Title: The Fault in Our Stars
Author: John Green
Cover Copy: “Despite the tumour-shrinking medical miracle that has bought her a few years, Hazel has never been anything but terminal, her final chapter inscribed upon diagnosis. But when a gorgeous plot twist named Augustus Waters suddenly appears at Cancer Kid Support Group. Hazel’s stoy is about to be completely rewritten.”
My Thoughts: The fault in our stars by John green shot to fame when the adaptation was released in cinemas this year. The question is does this novel deserve the cult like following that it has received as a result? Before reading this story, of two cancer stricken teenagers and how they deal with the increased possibility of death, I was sceptical that this would be nothing other than a washy feel good approach to a serious topic. Now having actually taken the time to read it properly I can admit I was surprised at how profound it can be, the issues surrounding morality and mortality combine to form a well written, credit deserving piece of fiction.
The main characters Hazel and Augustus have come under attack for speaking too profoundly and discussing life at a higher emotional and intellectual level than some believe teenagers would, however they are not normal teenagers, they are teenagers who have had to face up to their own mortality so who is to say that they would not have deep and meaningful conversations with each other.
I found the characters lovable and despite knowing that there may not be a happy ending I was rooting for the pair to miraculously recover and live out their lives together. Hazel in particular is a very heart-warming character, it is made abundantly clear that while she battles her disease her main thoughts are for her family and how they are coping and how they would cope should the worst happen. This likeability factor that the characters possess adds to the overall heartbreak of the story, the reader becomes so invested in their happiness that by the ending you cannot help but be incredibly moved and question what is really important in your own life.
“Grief does not change you, Hazel. It reveals you.”
“Some tourists think Amsterdam is a city of sin, but in truth it is a city of freedom. And in freedom, most people find sin.”
“Maybe okay will be our always”
This novel is aimed at young adults but I honestly think there is a lesson in it for any reader, it is so cleverly written that the story captures the audience from the beginning and presents so many important life lessons as well playing out an endearing love story.
Robert Pattinson as Jacob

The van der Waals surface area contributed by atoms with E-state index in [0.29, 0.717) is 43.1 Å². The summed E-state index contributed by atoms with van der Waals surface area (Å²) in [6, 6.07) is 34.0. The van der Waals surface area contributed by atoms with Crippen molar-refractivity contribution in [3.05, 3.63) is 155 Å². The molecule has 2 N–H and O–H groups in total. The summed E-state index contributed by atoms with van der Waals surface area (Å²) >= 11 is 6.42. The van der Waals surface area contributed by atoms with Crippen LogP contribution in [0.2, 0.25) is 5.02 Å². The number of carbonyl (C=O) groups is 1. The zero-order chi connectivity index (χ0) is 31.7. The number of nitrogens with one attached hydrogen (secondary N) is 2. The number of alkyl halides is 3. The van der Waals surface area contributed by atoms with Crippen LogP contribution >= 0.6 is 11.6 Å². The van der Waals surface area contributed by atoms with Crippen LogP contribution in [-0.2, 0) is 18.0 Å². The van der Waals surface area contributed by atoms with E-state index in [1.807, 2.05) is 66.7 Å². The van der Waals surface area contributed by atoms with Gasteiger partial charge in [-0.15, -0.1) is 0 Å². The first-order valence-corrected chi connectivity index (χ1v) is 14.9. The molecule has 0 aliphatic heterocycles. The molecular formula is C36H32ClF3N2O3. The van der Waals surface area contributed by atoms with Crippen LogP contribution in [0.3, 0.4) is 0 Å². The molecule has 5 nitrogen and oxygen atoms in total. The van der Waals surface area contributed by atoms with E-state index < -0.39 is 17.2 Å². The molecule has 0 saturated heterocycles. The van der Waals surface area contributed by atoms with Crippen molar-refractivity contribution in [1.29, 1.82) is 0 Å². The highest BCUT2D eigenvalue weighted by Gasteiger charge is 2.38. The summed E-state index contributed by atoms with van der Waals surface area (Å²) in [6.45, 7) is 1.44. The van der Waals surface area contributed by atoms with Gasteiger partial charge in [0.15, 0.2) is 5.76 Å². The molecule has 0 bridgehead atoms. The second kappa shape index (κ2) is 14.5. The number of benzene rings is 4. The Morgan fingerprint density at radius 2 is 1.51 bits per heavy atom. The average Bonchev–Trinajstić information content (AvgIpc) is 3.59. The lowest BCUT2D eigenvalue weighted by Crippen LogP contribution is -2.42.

Reese Witherspoon as Marlena
Christoph Waltz as August
Hal Holbrook as Old Jacob
As a stand alone film Francis Lawrence’s Water for Elephants is an enjoyable romantic drama that showcases some quality acting however having read the novel first I could not help but feel the ending was rushed and some of the quality storyline glossed over.
The omission of some of the friendship storyline with Jacob, Walter and Camel and also the portrayal of Jacobs life at the retirement home was probably necessary from a film sense but it gave the story such depth in the novel that it was difficult to build a relationship with the film version of the characters.
Adaptation issues aside Water for Elephants is an admirable drama with quality acting from the star studded cast especially from Christoph Waltz who plays August the paranoid schizophrenic circus owner with impressive ease. Reese Witherspoon shines as Marlena the tortured wife of August but really comes into her own when her character falls in love with the young stowaway vet Jacob played by Robert Pattinson.
Pattinson breaks away from his moody Twilight fame with his portrayal of Jacob, proving his worth as an actor as he shows an array of emotions and a believable chemistry with Witherspoon that heightens the enjoyment of this film.
So with some clever costumes, set design and quality acting Water for Elephants ticks all the boxes for its genre just try to view it as a separate entity as opposed to an adaptation of the Sara Gruen hit or you may be a little disappointed.
Every book lover has their favourite bookshop, that one store that you get excited even thinking about going to and for me that bookshop is Chapters Bookshop in Dublin. I have been shopping here for as long as I can remember and the experience is always the same, you are greeted by a sea of beautiful books in a relaxed atmosphere that makes browsing for your next great love extremely enjoyable. The staff are always really helpful and genuinely seem interested in talking to you and helping you find what you are looking for without being pushy or overpowering like some sales people can be.
My favourite part of Chapters however is when you walk upstairs to a vast array of second hand books all in excellent condition. I am one of those people who likes to own the books they read so second hand is often the way to go or else my book habit would render me completely bankrupt. Chapters only takes in good condition second hand books so you know you are getting quality reads at low prices, which is exactly what I did today!
Below are some pictures of my haul which includes nine books of my list and one that I have heard great things about about so I just couldn’t pass by. If you want to check out Chapters bookshop you can on their Facebook and Twitter.
And my non list buy: